June 24, 2011

Review: Dead on the Delta by Stacey Jay

Dead on the Delta
Author: Stacey Jay
Publisher: Pocket Books
ISBN: 1439189862
Purchase Information:
Amazon | Barnes & Noble | Book Depository

*Novel provided by the publisher for a honest review

For more information please visit Stacey Jay's website.
Once upon a time, fairies were the stuff of bedtime stories and sweet dreams. Then came the mutations, and the dreams became nightmares. Mosquito-size fairies now indulge their taste for human blood—and for most humans, a fairy bite means insanity or death. Luckily, Annabelle Lee isn’t most humans. The hard-drinking, smart-mouthed, bicycle-riding redhead is immune to fairy venom, and able to do the dirty work most humans can’t. Including helping law enforcement— and Cane Cooper, the bayou’s sexiest detective—collect evidence when a body is discovered outside the fairy-proof barricades of her Louisiana town.

But Annabelle isn’t equipped to deal with the murder of a six year-old girl or a former lover-turned-FBI snob taking an interest in the case. Suddenly her already bumpy relationship with Cane turns even rockier, and even the most trust-worthy friends become suspects. Annabelle’s life is imploding: between relationship drama, a heartbreaking murder investigation, Breeze-crazed drug runners, and a few too many rum and Cokes, Annabelle is a woman on the run—from her past, toward her future, and into the arms of a darkness waiting just for her.

Dead on the Delta, the first novel in the Anabelle series by Stacey Jay, is not your average Urban Fantasy, nor does it follow your average heroine. Wildly original and wonderfully developed with a character who has more quirks that virtues, this novel is a fast paced, quick read that is hard to put down. So, if you're tired of the usual 'goody-two shoes' act, Annabelle Lee is a perfect fit as a shameless under achiever with borderline addictive personality.

From the beginning of this novel, the setting is what really struck me. Instantly, you step in to the hot, humid swamps where the air is more moisture then oxygen. The overbearing heat is only matched by the fairy infestation that seems to have taken the place of the clouds of mosquitoes that typically swarm in these marshy locales creating a sense of dread where ever they flit. There was also a great atmosphere built in which there is a very down trodden feeling creating a landscape of the South that is more of a refugee camp then a Parish after the invasion of the mutated fey. The amount of dread that these shimmery creatures leave in their wake is palpable making for an interesting new take on the fey.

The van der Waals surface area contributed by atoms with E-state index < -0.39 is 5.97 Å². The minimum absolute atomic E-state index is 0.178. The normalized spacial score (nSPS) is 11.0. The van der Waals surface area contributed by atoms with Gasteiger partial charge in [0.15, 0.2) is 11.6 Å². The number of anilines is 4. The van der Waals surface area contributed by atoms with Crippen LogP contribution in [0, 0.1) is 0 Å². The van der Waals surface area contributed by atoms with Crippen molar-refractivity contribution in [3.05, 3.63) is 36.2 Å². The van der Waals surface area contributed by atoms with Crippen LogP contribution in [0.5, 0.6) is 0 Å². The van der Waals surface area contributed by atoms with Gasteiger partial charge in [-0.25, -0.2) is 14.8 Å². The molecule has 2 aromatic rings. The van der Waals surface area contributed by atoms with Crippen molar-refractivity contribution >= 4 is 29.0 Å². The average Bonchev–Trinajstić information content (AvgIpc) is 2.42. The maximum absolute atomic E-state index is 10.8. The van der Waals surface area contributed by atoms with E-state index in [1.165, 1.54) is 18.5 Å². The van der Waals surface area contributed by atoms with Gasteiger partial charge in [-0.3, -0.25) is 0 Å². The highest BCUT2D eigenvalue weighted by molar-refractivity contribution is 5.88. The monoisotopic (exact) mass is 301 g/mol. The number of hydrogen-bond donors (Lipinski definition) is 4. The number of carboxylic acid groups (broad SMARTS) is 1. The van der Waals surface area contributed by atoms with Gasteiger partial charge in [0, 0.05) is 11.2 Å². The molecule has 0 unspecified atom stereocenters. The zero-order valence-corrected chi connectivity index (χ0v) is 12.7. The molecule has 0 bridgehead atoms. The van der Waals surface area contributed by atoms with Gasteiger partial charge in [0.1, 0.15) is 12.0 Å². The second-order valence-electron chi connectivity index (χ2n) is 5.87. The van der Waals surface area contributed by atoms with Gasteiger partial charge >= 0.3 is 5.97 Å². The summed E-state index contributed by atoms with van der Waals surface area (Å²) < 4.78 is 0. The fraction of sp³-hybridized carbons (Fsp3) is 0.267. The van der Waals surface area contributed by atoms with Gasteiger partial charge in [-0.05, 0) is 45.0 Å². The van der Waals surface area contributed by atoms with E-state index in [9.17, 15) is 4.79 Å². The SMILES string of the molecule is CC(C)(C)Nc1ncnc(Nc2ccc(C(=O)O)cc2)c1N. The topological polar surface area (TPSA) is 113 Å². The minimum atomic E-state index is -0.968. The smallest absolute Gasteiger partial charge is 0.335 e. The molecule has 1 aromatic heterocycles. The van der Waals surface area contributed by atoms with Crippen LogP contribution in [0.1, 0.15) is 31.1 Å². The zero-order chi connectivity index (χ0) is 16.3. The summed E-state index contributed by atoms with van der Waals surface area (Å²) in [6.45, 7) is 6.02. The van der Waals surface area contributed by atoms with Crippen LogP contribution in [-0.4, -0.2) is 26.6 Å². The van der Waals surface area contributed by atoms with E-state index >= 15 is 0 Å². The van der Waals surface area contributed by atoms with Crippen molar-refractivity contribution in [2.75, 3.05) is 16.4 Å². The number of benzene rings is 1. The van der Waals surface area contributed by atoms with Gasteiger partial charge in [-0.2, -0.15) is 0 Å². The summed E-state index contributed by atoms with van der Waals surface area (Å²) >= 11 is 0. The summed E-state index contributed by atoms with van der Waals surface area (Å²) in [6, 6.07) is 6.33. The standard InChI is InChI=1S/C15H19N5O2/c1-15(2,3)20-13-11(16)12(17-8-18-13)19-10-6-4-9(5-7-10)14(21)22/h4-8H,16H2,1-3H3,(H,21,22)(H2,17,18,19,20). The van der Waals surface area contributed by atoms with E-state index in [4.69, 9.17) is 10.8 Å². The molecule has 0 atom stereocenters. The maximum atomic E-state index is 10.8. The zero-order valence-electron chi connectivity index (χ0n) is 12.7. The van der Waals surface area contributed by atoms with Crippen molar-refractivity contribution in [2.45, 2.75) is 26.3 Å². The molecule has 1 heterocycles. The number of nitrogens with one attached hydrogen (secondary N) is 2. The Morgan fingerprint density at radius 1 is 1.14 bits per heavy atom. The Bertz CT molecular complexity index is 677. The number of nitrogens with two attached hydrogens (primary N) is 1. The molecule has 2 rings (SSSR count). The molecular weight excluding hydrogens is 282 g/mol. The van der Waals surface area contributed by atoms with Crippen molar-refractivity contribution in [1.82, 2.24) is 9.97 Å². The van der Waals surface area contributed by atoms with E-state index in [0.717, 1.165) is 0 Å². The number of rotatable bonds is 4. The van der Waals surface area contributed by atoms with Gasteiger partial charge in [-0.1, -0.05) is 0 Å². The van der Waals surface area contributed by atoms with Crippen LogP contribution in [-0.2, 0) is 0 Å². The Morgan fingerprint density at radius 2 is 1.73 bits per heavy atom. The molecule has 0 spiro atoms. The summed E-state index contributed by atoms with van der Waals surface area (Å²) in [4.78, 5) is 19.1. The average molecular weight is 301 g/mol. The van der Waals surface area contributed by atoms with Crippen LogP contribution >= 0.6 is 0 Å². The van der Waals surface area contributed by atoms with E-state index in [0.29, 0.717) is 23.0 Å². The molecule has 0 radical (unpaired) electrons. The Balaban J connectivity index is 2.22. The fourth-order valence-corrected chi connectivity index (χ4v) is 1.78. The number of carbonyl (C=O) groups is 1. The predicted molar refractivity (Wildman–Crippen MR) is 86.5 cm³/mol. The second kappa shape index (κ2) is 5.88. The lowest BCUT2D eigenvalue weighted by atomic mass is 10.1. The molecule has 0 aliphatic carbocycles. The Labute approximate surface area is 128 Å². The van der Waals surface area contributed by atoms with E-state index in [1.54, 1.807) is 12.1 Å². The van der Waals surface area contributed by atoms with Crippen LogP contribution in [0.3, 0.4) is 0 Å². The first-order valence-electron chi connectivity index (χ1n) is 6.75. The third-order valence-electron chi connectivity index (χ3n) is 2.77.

The world building was wonderful, with a unique development that was perfectly thought out creating a three dimensional and believable world in which the characters move around. There is ample history to illustrate how the modern world was altered and how the fey came in to being. I also loved the amount of damage these little blighters were capable of causing, altering the landscape of the South to one that is barely recognizable. In fact, there is an unbelievable amount of deterioration in both the social and economic structure in this region and I really loved seeing this so masterfully explored. Also, the different organizations that watch and research the fairy problem, as well as the various entities who police issues tied to the fey, were quite interesting to see developed.